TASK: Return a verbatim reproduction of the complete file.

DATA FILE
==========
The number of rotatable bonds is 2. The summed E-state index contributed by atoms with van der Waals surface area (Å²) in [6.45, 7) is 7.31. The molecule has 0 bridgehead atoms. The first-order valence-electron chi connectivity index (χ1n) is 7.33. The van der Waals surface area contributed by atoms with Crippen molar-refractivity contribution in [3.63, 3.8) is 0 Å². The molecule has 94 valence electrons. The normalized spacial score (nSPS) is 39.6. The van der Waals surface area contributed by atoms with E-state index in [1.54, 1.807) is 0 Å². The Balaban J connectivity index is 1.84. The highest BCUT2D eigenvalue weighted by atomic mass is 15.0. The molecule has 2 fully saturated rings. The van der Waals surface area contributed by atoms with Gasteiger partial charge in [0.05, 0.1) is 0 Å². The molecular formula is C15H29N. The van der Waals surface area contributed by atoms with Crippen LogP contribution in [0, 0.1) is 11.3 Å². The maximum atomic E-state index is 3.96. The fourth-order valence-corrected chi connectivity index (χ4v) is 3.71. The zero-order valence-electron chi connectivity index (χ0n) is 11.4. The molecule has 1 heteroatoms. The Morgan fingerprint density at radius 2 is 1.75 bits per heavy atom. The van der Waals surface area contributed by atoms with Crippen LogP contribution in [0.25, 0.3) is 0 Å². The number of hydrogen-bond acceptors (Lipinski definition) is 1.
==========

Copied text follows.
The number of rotatable bonds is 2. The summed E-state index contributed by atoms with van der Waals surface area (Å²) in [6.45, 7) is 7.31. The molecule has 0 bridgehead atoms. The first-order valence-electron chi connectivity index (χ1n) is 7.33. The van der Waals surface area contributed by atoms with Crippen molar-refractivity contribution in [3.63, 3.8) is 0 Å². The molecule has 94 valence electrons. The normalized spacial score (nSPS) is 39.6. The van der Waals surface area contributed by atoms with E-state index in [1.54, 1.807) is 0 Å². The Balaban J connectivity index is 1.84. The highest BCUT2D eigenvalue weighted by atomic mass is 15.0. The molecule has 2 fully saturated rings. The van der Waals surface area contributed by atoms with Gasteiger partial charge in [0.05, 0.1) is 0 Å². The molecular formula is C15H29N. The van der Waals surface area contributed by atoms with Crippen LogP contribution in [0, 0.1) is 11.3 Å². The maximum atomic E-state index is 3.96. The fourth-order valence-corrected chi connectivity index (χ4v) is 3.71. The zero-order valence-electron chi connectivity index (χ0n) is 11.4. The molecule has 1 heteroatoms. The Morgan fingerprint density at radius 2 is 1.75 bits per heavy atom. The van der Waals surface area contributed by atoms with Crippen LogP contribution in [0.25, 0.3) is 0 Å². The number of hydrogen-bond acceptors (Lipinski definition) is 1.